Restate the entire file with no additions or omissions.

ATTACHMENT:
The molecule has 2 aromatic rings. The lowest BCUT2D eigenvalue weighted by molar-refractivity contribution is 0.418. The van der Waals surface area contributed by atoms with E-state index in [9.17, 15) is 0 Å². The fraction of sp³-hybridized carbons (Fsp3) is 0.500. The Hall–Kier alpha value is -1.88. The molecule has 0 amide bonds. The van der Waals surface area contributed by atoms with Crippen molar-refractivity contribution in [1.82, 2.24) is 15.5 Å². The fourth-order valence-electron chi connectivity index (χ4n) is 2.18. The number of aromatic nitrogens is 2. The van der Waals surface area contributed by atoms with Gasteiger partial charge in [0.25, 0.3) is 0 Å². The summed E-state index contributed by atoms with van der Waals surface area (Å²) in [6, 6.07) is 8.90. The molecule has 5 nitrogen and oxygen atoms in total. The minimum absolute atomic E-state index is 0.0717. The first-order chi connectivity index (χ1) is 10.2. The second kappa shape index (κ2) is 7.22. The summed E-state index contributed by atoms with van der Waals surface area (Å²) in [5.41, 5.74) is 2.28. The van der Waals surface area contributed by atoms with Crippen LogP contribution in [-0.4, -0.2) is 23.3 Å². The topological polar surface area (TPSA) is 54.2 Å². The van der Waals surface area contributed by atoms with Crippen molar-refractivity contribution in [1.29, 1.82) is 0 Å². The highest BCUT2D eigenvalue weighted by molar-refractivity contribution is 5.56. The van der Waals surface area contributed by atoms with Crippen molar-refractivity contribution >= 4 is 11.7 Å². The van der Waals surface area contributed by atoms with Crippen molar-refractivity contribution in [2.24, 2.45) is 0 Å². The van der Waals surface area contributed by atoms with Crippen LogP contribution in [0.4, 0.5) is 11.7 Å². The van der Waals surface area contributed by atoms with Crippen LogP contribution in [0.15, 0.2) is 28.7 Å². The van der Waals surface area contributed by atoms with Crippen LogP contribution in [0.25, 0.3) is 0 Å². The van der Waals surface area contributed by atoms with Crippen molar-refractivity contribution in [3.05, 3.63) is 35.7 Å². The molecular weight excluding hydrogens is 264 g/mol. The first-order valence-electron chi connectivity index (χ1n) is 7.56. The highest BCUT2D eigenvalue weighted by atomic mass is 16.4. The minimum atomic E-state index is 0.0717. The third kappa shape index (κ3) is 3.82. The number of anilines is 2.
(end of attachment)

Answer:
The molecule has 2 aromatic rings. The lowest BCUT2D eigenvalue weighted by molar-refractivity contribution is 0.418. The van der Waals surface area contributed by atoms with E-state index in [9.17, 15) is 0 Å². The fraction of sp³-hybridized carbons (Fsp3) is 0.500. The Hall–Kier alpha value is -1.88. The molecule has 0 amide bonds. The van der Waals surface area contributed by atoms with Crippen molar-refractivity contribution in [1.82, 2.24) is 15.5 Å². The fourth-order valence-electron chi connectivity index (χ4n) is 2.18. The number of aromatic nitrogens is 2. The van der Waals surface area contributed by atoms with Gasteiger partial charge in [0.25, 0.3) is 0 Å². The summed E-state index contributed by atoms with van der Waals surface area (Å²) in [6, 6.07) is 8.90. The molecule has 5 nitrogen and oxygen atoms in total. The minimum absolute atomic E-state index is 0.0717. The first-order chi connectivity index (χ1) is 10.2. The second kappa shape index (κ2) is 7.22. The summed E-state index contributed by atoms with van der Waals surface area (Å²) in [5.41, 5.74) is 2.28. The van der Waals surface area contributed by atoms with Crippen LogP contribution in [-0.4, -0.2) is 23.3 Å². The topological polar surface area (TPSA) is 54.2 Å². The van der Waals surface area contributed by atoms with Crippen molar-refractivity contribution in [1.29, 1.82) is 0 Å². The highest BCUT2D eigenvalue weighted by molar-refractivity contribution is 5.56. The van der Waals surface area contributed by atoms with Crippen molar-refractivity contribution >= 4 is 11.7 Å². The van der Waals surface area contributed by atoms with Crippen molar-refractivity contribution in [2.24, 2.45) is 0 Å². The van der Waals surface area contributed by atoms with Crippen LogP contribution in [0.4, 0.5) is 11.7 Å². The van der Waals surface area contributed by atoms with Crippen LogP contribution in [0.15, 0.2) is 28.7 Å². The van der Waals surface area contributed by atoms with Crippen LogP contribution in [0.25, 0.3) is 0 Å². The van der Waals surface area contributed by atoms with Crippen molar-refractivity contribution in [3.05, 3.63) is 35.7 Å². The molecular weight excluding hydrogens is 264 g/mol. The first-order valence-electron chi connectivity index (χ1n) is 7.56. The highest BCUT2D eigenvalue weighted by atomic mass is 16.4. The minimum atomic E-state index is 0.0717. The third kappa shape index (κ3) is 3.82. The number of anilines is 2.